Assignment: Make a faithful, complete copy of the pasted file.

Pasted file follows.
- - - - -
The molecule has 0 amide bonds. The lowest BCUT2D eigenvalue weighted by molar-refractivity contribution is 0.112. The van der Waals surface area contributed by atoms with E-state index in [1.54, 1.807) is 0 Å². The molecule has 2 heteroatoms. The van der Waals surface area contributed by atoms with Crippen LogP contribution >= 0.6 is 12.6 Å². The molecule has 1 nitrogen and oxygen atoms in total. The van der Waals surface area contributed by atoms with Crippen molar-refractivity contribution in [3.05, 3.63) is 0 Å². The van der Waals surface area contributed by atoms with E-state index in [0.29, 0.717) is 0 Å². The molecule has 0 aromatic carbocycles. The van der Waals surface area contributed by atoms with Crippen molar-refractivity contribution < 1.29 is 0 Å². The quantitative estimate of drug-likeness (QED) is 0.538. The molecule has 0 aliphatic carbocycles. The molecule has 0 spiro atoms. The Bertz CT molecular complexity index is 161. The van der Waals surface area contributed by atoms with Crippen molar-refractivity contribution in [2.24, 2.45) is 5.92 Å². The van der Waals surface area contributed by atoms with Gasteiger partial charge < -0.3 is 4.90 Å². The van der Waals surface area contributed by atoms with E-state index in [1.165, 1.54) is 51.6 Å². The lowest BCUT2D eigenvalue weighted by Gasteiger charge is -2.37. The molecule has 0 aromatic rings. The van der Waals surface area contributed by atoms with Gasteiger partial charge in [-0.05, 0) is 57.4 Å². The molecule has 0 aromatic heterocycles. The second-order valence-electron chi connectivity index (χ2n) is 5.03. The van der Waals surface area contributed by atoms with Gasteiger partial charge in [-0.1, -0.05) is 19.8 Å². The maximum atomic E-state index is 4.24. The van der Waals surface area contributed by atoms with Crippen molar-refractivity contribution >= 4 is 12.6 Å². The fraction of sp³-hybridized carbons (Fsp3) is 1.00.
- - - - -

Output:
The molecule has 0 amide bonds. The lowest BCUT2D eigenvalue weighted by molar-refractivity contribution is 0.112. The van der Waals surface area contributed by atoms with E-state index in [1.54, 1.807) is 0 Å². The molecule has 2 heteroatoms. The van der Waals surface area contributed by atoms with Crippen LogP contribution >= 0.6 is 12.6 Å². The molecule has 1 nitrogen and oxygen atoms in total. The van der Waals surface area contributed by atoms with Crippen molar-refractivity contribution in [3.05, 3.63) is 0 Å². The van der Waals surface area contributed by atoms with E-state index in [0.29, 0.717) is 0 Å². The molecule has 0 aromatic carbocycles. The van der Waals surface area contributed by atoms with Crippen molar-refractivity contribution < 1.29 is 0 Å². The quantitative estimate of drug-likeness (QED) is 0.538. The molecule has 0 aliphatic carbocycles. The molecule has 0 spiro atoms. The Bertz CT molecular complexity index is 161. The van der Waals surface area contributed by atoms with Crippen molar-refractivity contribution in [2.24, 2.45) is 5.92 Å². The van der Waals surface area contributed by atoms with Gasteiger partial charge < -0.3 is 4.90 Å². The van der Waals surface area contributed by atoms with E-state index in [1.165, 1.54) is 51.6 Å². The lowest BCUT2D eigenvalue weighted by Gasteiger charge is -2.37. The molecule has 0 aromatic rings. The van der Waals surface area contributed by atoms with Gasteiger partial charge in [-0.05, 0) is 57.4 Å². The molecule has 0 aromatic heterocycles. The second-order valence-electron chi connectivity index (χ2n) is 5.03. The van der Waals surface area contributed by atoms with Gasteiger partial charge in [-0.1, -0.05) is 19.8 Å². The maximum atomic E-state index is 4.24. The van der Waals surface area contributed by atoms with Crippen molar-refractivity contribution >= 4 is 12.6 Å². The fraction of sp³-hybridized carbons (Fsp3) is 1.00.